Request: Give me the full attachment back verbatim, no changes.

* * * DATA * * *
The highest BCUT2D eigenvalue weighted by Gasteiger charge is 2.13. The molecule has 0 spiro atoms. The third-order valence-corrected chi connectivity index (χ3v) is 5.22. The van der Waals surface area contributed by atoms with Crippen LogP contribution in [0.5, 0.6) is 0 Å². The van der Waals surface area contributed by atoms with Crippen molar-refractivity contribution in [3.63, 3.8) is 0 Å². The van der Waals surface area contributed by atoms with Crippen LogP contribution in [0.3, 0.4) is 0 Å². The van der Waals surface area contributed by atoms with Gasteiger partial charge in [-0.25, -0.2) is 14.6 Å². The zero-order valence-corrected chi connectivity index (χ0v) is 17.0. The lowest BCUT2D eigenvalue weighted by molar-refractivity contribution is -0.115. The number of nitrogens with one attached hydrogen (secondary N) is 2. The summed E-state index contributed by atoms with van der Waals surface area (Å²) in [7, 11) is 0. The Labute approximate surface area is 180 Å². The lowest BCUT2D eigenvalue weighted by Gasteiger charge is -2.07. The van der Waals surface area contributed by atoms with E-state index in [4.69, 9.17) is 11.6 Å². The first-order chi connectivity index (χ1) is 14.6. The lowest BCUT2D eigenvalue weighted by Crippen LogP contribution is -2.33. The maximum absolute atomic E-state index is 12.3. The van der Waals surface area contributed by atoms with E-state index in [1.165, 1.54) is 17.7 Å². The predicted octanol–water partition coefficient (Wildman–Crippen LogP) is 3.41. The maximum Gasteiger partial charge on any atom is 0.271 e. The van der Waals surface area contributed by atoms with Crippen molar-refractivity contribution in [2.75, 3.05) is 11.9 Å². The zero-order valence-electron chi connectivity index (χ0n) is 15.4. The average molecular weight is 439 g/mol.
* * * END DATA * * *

The highest BCUT2D eigenvalue weighted by Gasteiger charge is 2.13. The molecule has 0 spiro atoms. The third-order valence-corrected chi connectivity index (χ3v) is 5.22. The van der Waals surface area contributed by atoms with Crippen LogP contribution in [0.5, 0.6) is 0 Å². The van der Waals surface area contributed by atoms with Crippen molar-refractivity contribution in [3.63, 3.8) is 0 Å². The van der Waals surface area contributed by atoms with Crippen LogP contribution in [0.3, 0.4) is 0 Å². The van der Waals surface area contributed by atoms with Gasteiger partial charge in [-0.25, -0.2) is 14.6 Å². The zero-order valence-corrected chi connectivity index (χ0v) is 17.0. The lowest BCUT2D eigenvalue weighted by molar-refractivity contribution is -0.115. The number of nitrogens with one attached hydrogen (secondary N) is 2. The summed E-state index contributed by atoms with van der Waals surface area (Å²) in [7, 11) is 0. The Labute approximate surface area is 180 Å². The lowest BCUT2D eigenvalue weighted by Gasteiger charge is -2.07. The van der Waals surface area contributed by atoms with E-state index in [4.69, 9.17) is 11.6 Å². The first-order chi connectivity index (χ1) is 14.6. The lowest BCUT2D eigenvalue weighted by Crippen LogP contribution is -2.33. The maximum absolute atomic E-state index is 12.3. The van der Waals surface area contributed by atoms with E-state index in [1.165, 1.54) is 17.7 Å². The predicted octanol–water partition coefficient (Wildman–Crippen LogP) is 3.41. The maximum Gasteiger partial charge on any atom is 0.271 e. The van der Waals surface area contributed by atoms with Crippen molar-refractivity contribution in [2.75, 3.05) is 11.9 Å². The zero-order valence-electron chi connectivity index (χ0n) is 15.4. The average molecular weight is 439 g/mol.